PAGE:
Just ahead of CES 2018, AMD has detailed a whole bunch of stuff that will be coming out this year, covering everything from 2nd-gen Ryzen processors and desktop Ryzen APUs, to new Ryzen Mobile APUs and even discrete mobile Vega GPUs.

You’ll probably want to hear about 2nd-generation Ryzen desktop CPUs first, which AMD briefly mentioned during their event. Although we didn’t receive all the details on processor SKUs, performance improvements or pricing, but we did get a launch window: April 2018. 2nd-gen Ryzen will be built on a 12nm process using the Zen+ architecture, which includes minor optimizations to first-gen Zen. AMD did say these new chips will feature higher clock speeds and new boost technologies; both Precision Boost 2 and XFR 2. They also hinted at double digit performance gains, though they weren’t exactly specific on any claims.

As AMD promised earlier, 2nd-gen Ryzen will be fully compatible with existing 300-series chipsets, although it will launch alongside new 400-series chipsets. All the key features of 2nd-gen Ryzen will be supported on both platforms, though the 400-series chipset will supposedly allow greater performance, lower power and some new feature additions. Most of the improvements to the 400-series chipsets involve better memory support and greater scope for overclocking, at least from what AMD has said so far.

Further in the future, AMD said the Zen 2 architecture, designed for 7nm, is now complete and on-track for release probably next year, with Zen 3 also on track.

That’s all we have on 2nd-gen Ryzen right now, so clearly AMD will be releasing more information closer to its April 2018 launch date.

The product line AMD was more willing to talk about is desktop Ryzen APUs, codenamed Raven Ridge. You’ll be able to buy an AM4-compatible Ryzen processor with integrated Vega graphics as soon as February 12. In fact, two models will be available at that date: the Ryzen 5 2400G and the Ryzen 3 2200G.

The Ryzen 3 2200G offers four CPU cores and four threads clocked at 3.5 GHz plus an 8 compute unit Vega GPU, all for $99. That is cheaper than the Ryzen 3 1200, but packs a faster CPU and integrated graphics as well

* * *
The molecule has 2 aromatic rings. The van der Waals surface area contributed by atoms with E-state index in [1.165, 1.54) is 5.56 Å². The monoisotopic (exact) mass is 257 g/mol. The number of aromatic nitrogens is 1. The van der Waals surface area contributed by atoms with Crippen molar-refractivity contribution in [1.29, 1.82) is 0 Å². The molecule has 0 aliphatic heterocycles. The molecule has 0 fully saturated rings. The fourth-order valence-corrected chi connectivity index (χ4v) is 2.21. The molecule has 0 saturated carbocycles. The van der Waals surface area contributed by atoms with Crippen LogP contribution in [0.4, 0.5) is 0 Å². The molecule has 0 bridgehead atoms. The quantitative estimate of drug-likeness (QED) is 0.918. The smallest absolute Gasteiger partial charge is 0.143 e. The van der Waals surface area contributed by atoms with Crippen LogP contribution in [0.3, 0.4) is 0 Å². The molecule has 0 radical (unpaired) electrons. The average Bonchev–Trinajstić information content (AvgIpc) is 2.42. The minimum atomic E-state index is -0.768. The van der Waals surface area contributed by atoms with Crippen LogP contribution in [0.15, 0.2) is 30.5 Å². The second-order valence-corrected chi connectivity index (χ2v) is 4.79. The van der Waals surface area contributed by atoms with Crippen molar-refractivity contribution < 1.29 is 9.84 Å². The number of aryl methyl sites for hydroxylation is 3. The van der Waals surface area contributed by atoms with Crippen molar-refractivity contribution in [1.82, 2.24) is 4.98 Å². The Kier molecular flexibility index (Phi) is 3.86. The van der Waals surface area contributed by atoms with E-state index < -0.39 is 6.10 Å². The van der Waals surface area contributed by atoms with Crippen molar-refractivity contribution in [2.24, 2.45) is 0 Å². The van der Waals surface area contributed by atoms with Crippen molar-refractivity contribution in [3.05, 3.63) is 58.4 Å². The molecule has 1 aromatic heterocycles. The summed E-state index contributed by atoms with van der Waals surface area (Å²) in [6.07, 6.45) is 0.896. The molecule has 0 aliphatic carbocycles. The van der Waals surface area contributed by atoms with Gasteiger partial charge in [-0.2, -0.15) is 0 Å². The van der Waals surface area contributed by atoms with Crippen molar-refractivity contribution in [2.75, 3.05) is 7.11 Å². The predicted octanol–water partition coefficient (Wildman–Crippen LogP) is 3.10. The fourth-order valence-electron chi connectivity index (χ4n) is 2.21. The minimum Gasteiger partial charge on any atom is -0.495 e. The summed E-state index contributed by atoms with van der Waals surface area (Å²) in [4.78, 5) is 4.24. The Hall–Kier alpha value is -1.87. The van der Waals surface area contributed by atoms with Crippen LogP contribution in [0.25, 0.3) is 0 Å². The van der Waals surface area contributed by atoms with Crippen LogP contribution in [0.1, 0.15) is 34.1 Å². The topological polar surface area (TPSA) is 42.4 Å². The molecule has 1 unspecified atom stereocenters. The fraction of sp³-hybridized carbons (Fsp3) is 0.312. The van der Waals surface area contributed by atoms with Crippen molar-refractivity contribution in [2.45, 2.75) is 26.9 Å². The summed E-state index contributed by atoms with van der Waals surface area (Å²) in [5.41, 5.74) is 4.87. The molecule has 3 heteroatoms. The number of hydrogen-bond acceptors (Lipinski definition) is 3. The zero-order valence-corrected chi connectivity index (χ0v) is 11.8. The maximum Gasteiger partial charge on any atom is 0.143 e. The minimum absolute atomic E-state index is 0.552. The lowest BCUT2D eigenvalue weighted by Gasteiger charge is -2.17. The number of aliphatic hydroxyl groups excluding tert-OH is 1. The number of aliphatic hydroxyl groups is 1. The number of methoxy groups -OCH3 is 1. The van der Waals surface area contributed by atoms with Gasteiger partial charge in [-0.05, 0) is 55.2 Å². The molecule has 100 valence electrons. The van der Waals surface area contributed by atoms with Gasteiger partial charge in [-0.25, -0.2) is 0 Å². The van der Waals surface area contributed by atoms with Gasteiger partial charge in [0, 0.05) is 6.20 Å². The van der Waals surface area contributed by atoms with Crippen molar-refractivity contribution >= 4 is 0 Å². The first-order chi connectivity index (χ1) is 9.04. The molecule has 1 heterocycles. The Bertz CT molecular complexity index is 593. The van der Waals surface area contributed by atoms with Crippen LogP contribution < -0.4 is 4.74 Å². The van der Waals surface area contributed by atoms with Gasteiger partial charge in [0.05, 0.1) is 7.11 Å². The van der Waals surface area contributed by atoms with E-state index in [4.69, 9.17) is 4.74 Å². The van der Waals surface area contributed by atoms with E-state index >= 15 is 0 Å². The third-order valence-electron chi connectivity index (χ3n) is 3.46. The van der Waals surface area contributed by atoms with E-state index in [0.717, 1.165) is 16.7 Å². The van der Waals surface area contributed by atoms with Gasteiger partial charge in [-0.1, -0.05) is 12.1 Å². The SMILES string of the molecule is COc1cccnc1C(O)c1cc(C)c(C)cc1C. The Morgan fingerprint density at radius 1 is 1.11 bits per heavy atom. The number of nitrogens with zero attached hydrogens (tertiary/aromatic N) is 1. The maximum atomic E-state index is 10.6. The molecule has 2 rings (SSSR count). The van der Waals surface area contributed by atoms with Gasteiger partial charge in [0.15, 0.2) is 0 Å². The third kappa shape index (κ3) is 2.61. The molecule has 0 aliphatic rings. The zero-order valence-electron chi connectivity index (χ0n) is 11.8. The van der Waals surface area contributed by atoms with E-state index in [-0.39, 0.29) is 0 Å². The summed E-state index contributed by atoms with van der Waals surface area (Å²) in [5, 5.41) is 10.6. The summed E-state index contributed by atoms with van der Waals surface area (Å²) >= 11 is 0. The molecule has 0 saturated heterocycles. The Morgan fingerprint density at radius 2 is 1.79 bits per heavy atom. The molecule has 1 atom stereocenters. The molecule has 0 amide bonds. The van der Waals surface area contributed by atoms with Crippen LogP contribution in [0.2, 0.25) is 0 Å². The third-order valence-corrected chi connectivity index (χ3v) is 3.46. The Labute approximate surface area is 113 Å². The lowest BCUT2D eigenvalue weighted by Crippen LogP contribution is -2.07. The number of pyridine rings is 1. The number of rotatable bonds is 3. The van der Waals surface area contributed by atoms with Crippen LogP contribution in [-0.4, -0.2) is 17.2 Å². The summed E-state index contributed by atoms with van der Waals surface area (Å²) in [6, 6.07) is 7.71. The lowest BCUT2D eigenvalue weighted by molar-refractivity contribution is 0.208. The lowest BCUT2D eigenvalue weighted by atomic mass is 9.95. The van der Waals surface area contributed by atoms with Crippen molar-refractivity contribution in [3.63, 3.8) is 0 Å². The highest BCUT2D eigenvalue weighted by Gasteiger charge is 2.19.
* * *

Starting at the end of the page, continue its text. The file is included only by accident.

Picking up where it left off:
These two APUs are pretty crazy in what they offer at a low price point. The Ryzen 5 2400G, for example, has a four core, eight thread CPU clocked at 3.6 GHz with a boost up to 3.9 GHz. It also packs a Vega GPU with 11 compute units, or 704 shader cores, with a base clock of 1240 MHz. You get all of this for just $169, which is only $5 more than the Ryzen 5 1400, yet you get higher CPU clocks out of the box and decent integrated graphics.

The Ryzen 3 2200G is even better value. It offers four CPU cores and four threads clocked at 3.5 GHz with a boost to 3.7 GHz, plus an 8 compute unit Vega GPU, all for $99. That is cheaper than the Ryzen 3 1200, but packs a faster CPU and integrated graphics as well. It sounds pretty strange that both these APUs are cheaper than existing Ryzen CPUs while offering more performance, but that’s the situation.

AMD has shown some performance numbers for both APUs, and the Ryzen 5 2400G in particular is – at least in their testing – as fast as an Intel Core i5-8400 paired with an Nvidia GeForce GT 1030. This makes the Ryzen 5 2400G at least $100 cheaper for the same supposed performance, if not more considering the i5-8400 is rare and still sold at inflated prices. And that’s not to mention the Ryzen 5 2400G’s lower total TDP of just 65W.

These APUs should overclock very well, too. A demo I saw showed the Ryzen 5 2400G hitting 1750 MHz on the GPU with a standard air cooler, and when combined with fast memory, this led to a near 40% uplift in 3DMark Fire Strike performance. Of course, the Ryzen 5 2400G’s CPU is also overclockable, so you could potentially get even more out of this APU when you use the same overclocking techniques as existing Ryzen CPUs.